Five proposals were put forward by the National Board which formed the basis for establishing these standards of assessment and learning. Firstly, it proposed a strong commitment on the part of the teacher to the learning needs of the students. Secondly, the teachers are expected to know what they are teaching and impart the knowledge of the subject to a broad scope of students. Thirdly, it proposed to have teachers in charge of every aspect of their students’ learning by effectively monitoring and managing the process of learning of these students.

Fourthly, teachers are expected to think systematically and learn from past experiences. Finally, the proposal was to have teachers as members of a wider learner community. In working with the National Board, the consortium has successfully resolved the issues which arose with ‘board-compatibility’, including the licensing versus certification issue and the beginner versus advanced issue. The former saw newly-qualified teachers readily licensed by states, who might not have had previous professional certifications by the education boards.

The latter focused on the stages in the career of a teacher, when licensing requirements should apply – whether at the entry stage or at an advanced stage when greater level of experience have been gained. These hurdles would be easily overcome by having the performance-based standards, which do not rely on age, or length of service alone, but also on the thorough application of knowledge in a practicable way, to enrich the lives of students while at the same time seeking personal and professional development. Review of the Standards.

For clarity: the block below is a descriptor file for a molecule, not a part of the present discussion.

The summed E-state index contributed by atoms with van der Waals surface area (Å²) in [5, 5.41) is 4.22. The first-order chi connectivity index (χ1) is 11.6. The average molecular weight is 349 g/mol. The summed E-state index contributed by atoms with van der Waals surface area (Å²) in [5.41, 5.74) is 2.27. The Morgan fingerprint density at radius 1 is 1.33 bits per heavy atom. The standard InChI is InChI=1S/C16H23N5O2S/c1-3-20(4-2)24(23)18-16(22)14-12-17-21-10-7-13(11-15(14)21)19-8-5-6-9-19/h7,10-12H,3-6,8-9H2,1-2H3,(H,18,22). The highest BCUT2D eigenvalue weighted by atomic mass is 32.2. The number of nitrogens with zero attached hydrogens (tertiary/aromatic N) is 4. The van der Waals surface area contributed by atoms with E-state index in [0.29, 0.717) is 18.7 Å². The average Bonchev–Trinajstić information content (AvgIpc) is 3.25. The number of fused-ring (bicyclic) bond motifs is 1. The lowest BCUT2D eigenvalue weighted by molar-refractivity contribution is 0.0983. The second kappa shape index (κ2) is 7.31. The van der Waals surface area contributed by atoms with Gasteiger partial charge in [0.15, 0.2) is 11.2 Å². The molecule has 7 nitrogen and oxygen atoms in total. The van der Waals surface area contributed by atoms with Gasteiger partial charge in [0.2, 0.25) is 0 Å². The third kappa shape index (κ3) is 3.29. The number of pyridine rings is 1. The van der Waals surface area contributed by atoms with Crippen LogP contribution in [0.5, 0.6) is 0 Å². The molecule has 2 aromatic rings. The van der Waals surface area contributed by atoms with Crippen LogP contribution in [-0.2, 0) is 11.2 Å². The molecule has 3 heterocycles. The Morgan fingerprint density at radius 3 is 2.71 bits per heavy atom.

There are ten standards in total. These are stated and analyzed below: Principle 1: The teacher understands the central concepts, tools of inquiry, and structures of the discipline(s) he or she teaches and can create learning experiences that make these aspects of subject matter meaningful for students. This principle summarizes the most vital element of the role of the teacher. Confident in the knowledge of the chosen discipline, it is now a responsibility of the teacher to possess all the relevant information at their finger tips.

It is therefore their task to undergo a thorough analysis of the discipline and rise to the challenge of being creative and diverse in compiling resources and presentation of topics in this discipline. Emphasis should be placed on the need for versatility and originality in sharing concepts, views and ideas. Principle 2: The teacher understands how children learn and develop, and can provide learning opportunities that support their intellectual, social and personal development. A constant awareness of the needs of the students is a pre-requisite for reaching out to them.

Understanding their learning process and how they think, conduct their school work and assignments throughout and how they relate are aspects which need not be neglected. The reason for this is because it becomes easier to relate to the student and reach out to their unique mode of learning, when they are understood. This understanding in return, provides opportunities to design customized learning techniques which will tremendously facilitate the designated learning objectives of the student. Principle 3: The teacher understands how students differ in their